Like a bad 1980s movie, the most infamous copyright decicion of the year has now spawned a sequel. The Ninth Circuit Court of Appeals has been considering since early March whether to rehear en banc its decision in favor of Cindy Lee Garcia concerning her performance in the movie Innocence of Muslims. Plaintiff Cindy Lee Garcia, one of the actresses in the video, claimed that she had no idea what the movie was to turn out to be when she performed her scenes, and that the Islamophobic audio had been dubbed over whatever she actually said when filming. She then sued, arguing that her performance was an independently copyrightable work, such that the producers needed her permission to distribute and reproduce it. The complaint was universally disregarded by copyright experts when it was filed. This reaction was so nearly unanimous because Garcia’s performance (which, it was later learned, had been denied registration by the Copyright Office) seemed clearly to be a work for hire, or a joint work—if Garcia’s performance even met the other requirements for copyright.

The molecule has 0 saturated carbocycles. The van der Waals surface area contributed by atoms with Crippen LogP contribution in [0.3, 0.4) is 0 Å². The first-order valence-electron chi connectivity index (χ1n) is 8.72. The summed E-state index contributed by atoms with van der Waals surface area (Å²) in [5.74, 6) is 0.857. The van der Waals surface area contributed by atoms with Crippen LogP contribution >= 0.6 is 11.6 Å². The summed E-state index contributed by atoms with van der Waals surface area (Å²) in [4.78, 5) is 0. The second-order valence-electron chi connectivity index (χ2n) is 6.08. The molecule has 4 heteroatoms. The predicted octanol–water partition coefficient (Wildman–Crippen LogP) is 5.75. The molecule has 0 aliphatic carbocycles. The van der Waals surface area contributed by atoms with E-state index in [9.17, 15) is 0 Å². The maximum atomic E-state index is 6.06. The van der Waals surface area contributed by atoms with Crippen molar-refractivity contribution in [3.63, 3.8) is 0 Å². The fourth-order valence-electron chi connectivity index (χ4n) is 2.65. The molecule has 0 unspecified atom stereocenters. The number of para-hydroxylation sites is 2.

The United States Copyright Office solicited public comment last year on possible droite de suite, or resale royalty legislation. As addressed previously, state law attempts to regulate artists’ rights to resale royalties have been struck down as unconstitutional. Among the issues that the Copyright Office grappled with is the basic question of incentive: if a copyright royalty were paid on sales subsequent to the first sale, what effect does that have on the economic incentive to create art? Who benefits? Who is harmed?